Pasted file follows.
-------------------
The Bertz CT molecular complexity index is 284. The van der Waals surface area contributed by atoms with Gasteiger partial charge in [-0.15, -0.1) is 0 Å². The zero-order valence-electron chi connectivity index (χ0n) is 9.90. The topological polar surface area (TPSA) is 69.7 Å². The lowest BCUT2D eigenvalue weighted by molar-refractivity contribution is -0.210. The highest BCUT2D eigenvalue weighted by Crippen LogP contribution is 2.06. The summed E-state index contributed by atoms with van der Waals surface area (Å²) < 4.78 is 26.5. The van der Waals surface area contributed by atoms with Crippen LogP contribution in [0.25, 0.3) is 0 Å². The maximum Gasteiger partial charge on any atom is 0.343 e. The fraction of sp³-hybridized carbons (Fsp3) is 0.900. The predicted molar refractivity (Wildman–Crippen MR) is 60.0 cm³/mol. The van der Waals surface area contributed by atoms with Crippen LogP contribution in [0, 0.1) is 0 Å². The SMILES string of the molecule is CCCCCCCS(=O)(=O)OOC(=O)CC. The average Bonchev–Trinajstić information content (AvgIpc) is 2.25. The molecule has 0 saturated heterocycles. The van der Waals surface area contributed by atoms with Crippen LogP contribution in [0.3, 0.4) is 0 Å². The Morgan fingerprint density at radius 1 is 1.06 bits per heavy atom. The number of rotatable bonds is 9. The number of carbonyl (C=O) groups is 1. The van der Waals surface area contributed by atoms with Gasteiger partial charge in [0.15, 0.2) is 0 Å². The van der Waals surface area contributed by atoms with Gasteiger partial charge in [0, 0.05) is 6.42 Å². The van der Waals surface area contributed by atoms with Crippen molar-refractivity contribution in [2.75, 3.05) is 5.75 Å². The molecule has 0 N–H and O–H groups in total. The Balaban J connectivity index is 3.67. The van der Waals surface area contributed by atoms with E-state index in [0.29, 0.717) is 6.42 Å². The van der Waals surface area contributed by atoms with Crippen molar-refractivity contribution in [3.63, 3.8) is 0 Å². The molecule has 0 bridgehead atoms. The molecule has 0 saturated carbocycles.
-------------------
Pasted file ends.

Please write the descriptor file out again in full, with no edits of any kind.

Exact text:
The Bertz CT molecular complexity index is 284. The van der Waals surface area contributed by atoms with Gasteiger partial charge in [-0.15, -0.1) is 0 Å². The zero-order valence-electron chi connectivity index (χ0n) is 9.90. The topological polar surface area (TPSA) is 69.7 Å². The lowest BCUT2D eigenvalue weighted by molar-refractivity contribution is -0.210. The highest BCUT2D eigenvalue weighted by Crippen LogP contribution is 2.06. The summed E-state index contributed by atoms with van der Waals surface area (Å²) < 4.78 is 26.5. The van der Waals surface area contributed by atoms with Crippen LogP contribution in [0.25, 0.3) is 0 Å². The maximum Gasteiger partial charge on any atom is 0.343 e. The fraction of sp³-hybridized carbons (Fsp3) is 0.900. The predicted molar refractivity (Wildman–Crippen MR) is 60.0 cm³/mol. The van der Waals surface area contributed by atoms with Crippen LogP contribution in [0, 0.1) is 0 Å². The SMILES string of the molecule is CCCCCCCS(=O)(=O)OOC(=O)CC. The average Bonchev–Trinajstić information content (AvgIpc) is 2.25. The molecule has 0 saturated heterocycles. The van der Waals surface area contributed by atoms with Crippen LogP contribution in [0.3, 0.4) is 0 Å². The Morgan fingerprint density at radius 1 is 1.06 bits per heavy atom. The number of rotatable bonds is 9. The number of carbonyl (C=O) groups is 1. The van der Waals surface area contributed by atoms with Gasteiger partial charge in [0.15, 0.2) is 0 Å². The van der Waals surface area contributed by atoms with Gasteiger partial charge in [0, 0.05) is 6.42 Å². The van der Waals surface area contributed by atoms with Crippen molar-refractivity contribution in [2.75, 3.05) is 5.75 Å². The molecule has 0 N–H and O–H groups in total. The Balaban J connectivity index is 3.67. The van der Waals surface area contributed by atoms with E-state index in [0.29, 0.717) is 6.42 Å². The van der Waals surface area contributed by atoms with Crippen molar-refractivity contribution in [3.63, 3.8) is 0 Å². The molecule has 0 bridgehead atoms. The molecule has 0 saturated carbocycles.